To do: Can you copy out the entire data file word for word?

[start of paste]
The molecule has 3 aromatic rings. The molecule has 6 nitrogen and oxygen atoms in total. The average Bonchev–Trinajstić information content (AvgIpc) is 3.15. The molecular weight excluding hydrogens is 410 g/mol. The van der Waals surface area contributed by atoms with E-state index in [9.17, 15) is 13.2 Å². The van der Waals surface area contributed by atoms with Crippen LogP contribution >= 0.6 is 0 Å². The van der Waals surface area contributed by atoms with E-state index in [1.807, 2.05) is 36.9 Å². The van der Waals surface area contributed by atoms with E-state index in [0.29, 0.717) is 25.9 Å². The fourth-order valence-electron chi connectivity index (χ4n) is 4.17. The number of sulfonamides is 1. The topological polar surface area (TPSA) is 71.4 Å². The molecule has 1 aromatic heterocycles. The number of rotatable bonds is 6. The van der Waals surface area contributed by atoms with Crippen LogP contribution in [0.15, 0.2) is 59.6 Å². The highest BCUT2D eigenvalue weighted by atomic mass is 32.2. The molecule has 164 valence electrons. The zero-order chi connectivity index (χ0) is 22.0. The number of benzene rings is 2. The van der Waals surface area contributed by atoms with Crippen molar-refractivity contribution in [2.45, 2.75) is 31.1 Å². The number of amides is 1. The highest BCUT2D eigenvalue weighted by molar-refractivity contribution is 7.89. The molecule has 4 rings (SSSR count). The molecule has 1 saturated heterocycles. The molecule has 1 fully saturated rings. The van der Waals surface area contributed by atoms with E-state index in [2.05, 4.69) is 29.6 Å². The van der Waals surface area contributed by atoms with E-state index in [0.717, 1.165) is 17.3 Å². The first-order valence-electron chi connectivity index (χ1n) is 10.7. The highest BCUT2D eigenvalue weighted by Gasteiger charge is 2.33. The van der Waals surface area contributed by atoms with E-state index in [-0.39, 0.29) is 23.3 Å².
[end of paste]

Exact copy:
The molecule has 3 aromatic rings. The molecule has 6 nitrogen and oxygen atoms in total. The average Bonchev–Trinajstić information content (AvgIpc) is 3.15. The molecular weight excluding hydrogens is 410 g/mol. The van der Waals surface area contributed by atoms with E-state index in [9.17, 15) is 13.2 Å². The van der Waals surface area contributed by atoms with Crippen LogP contribution >= 0.6 is 0 Å². The van der Waals surface area contributed by atoms with E-state index in [1.807, 2.05) is 36.9 Å². The van der Waals surface area contributed by atoms with E-state index in [0.29, 0.717) is 25.9 Å². The fourth-order valence-electron chi connectivity index (χ4n) is 4.17. The number of sulfonamides is 1. The topological polar surface area (TPSA) is 71.4 Å². The molecule has 1 aromatic heterocycles. The number of rotatable bonds is 6. The van der Waals surface area contributed by atoms with Crippen LogP contribution in [0.15, 0.2) is 59.6 Å². The highest BCUT2D eigenvalue weighted by atomic mass is 32.2. The molecule has 164 valence electrons. The zero-order chi connectivity index (χ0) is 22.0. The number of benzene rings is 2. The van der Waals surface area contributed by atoms with Crippen molar-refractivity contribution in [2.45, 2.75) is 31.1 Å². The number of amides is 1. The highest BCUT2D eigenvalue weighted by molar-refractivity contribution is 7.89. The molecule has 4 rings (SSSR count). The molecule has 1 saturated heterocycles. The molecule has 1 fully saturated rings. The van der Waals surface area contributed by atoms with E-state index in [2.05, 4.69) is 29.6 Å². The van der Waals surface area contributed by atoms with E-state index in [0.717, 1.165) is 17.3 Å². The first-order valence-electron chi connectivity index (χ1n) is 10.7. The highest BCUT2D eigenvalue weighted by Gasteiger charge is 2.33. The van der Waals surface area contributed by atoms with E-state index in [-0.39, 0.29) is 23.3 Å².